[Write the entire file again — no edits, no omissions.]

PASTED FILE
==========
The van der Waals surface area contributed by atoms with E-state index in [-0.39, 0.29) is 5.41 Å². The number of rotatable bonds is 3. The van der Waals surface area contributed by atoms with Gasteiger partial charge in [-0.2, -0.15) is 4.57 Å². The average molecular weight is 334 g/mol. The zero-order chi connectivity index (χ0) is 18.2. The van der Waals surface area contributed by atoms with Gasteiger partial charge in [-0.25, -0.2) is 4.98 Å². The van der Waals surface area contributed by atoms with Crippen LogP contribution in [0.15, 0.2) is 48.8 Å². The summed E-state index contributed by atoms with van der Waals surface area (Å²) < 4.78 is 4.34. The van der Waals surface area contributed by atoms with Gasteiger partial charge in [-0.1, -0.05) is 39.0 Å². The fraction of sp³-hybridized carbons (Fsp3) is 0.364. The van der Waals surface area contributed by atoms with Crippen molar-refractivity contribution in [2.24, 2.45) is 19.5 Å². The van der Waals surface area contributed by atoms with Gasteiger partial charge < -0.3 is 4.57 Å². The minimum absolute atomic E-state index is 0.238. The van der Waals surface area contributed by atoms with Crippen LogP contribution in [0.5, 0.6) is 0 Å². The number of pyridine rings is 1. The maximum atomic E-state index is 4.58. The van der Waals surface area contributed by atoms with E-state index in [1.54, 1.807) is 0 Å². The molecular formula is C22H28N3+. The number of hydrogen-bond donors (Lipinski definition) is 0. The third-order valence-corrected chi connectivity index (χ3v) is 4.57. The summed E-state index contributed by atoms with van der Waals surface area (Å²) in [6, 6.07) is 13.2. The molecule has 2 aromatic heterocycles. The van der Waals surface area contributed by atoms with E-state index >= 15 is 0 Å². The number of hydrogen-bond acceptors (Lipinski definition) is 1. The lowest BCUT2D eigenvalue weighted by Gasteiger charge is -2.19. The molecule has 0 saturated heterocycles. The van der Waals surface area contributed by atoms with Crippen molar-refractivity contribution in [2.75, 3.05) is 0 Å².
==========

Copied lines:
The van der Waals surface area contributed by atoms with E-state index in [-0.39, 0.29) is 5.41 Å². The number of rotatable bonds is 3. The van der Waals surface area contributed by atoms with Gasteiger partial charge in [-0.2, -0.15) is 4.57 Å². The average molecular weight is 334 g/mol. The zero-order chi connectivity index (χ0) is 18.2. The van der Waals surface area contributed by atoms with Gasteiger partial charge in [-0.25, -0.2) is 4.98 Å². The van der Waals surface area contributed by atoms with Crippen LogP contribution in [0.15, 0.2) is 48.8 Å². The summed E-state index contributed by atoms with van der Waals surface area (Å²) < 4.78 is 4.34. The van der Waals surface area contributed by atoms with Gasteiger partial charge in [-0.1, -0.05) is 39.0 Å². The fraction of sp³-hybridized carbons (Fsp3) is 0.364. The van der Waals surface area contributed by atoms with Crippen molar-refractivity contribution in [2.24, 2.45) is 19.5 Å². The van der Waals surface area contributed by atoms with Gasteiger partial charge < -0.3 is 4.57 Å². The minimum absolute atomic E-state index is 0.238. The van der Waals surface area contributed by atoms with Crippen LogP contribution in [0.5, 0.6) is 0 Å². The number of pyridine rings is 1. The maximum atomic E-state index is 4.58. The van der Waals surface area contributed by atoms with E-state index in [1.54, 1.807) is 0 Å². The molecular formula is C22H28N3+. The number of hydrogen-bond donors (Lipinski definition) is 0. The third-order valence-corrected chi connectivity index (χ3v) is 4.57. The summed E-state index contributed by atoms with van der Waals surface area (Å²) in [6, 6.07) is 13.2. The molecule has 2 aromatic heterocycles. The van der Waals surface area contributed by atoms with E-state index >= 15 is 0 Å². The number of hydrogen-bond acceptors (Lipinski definition) is 1. The lowest BCUT2D eigenvalue weighted by Gasteiger charge is -2.19. The molecule has 0 saturated heterocycles. The van der Waals surface area contributed by atoms with Crippen molar-refractivity contribution in [2.75, 3.05) is 0 Å².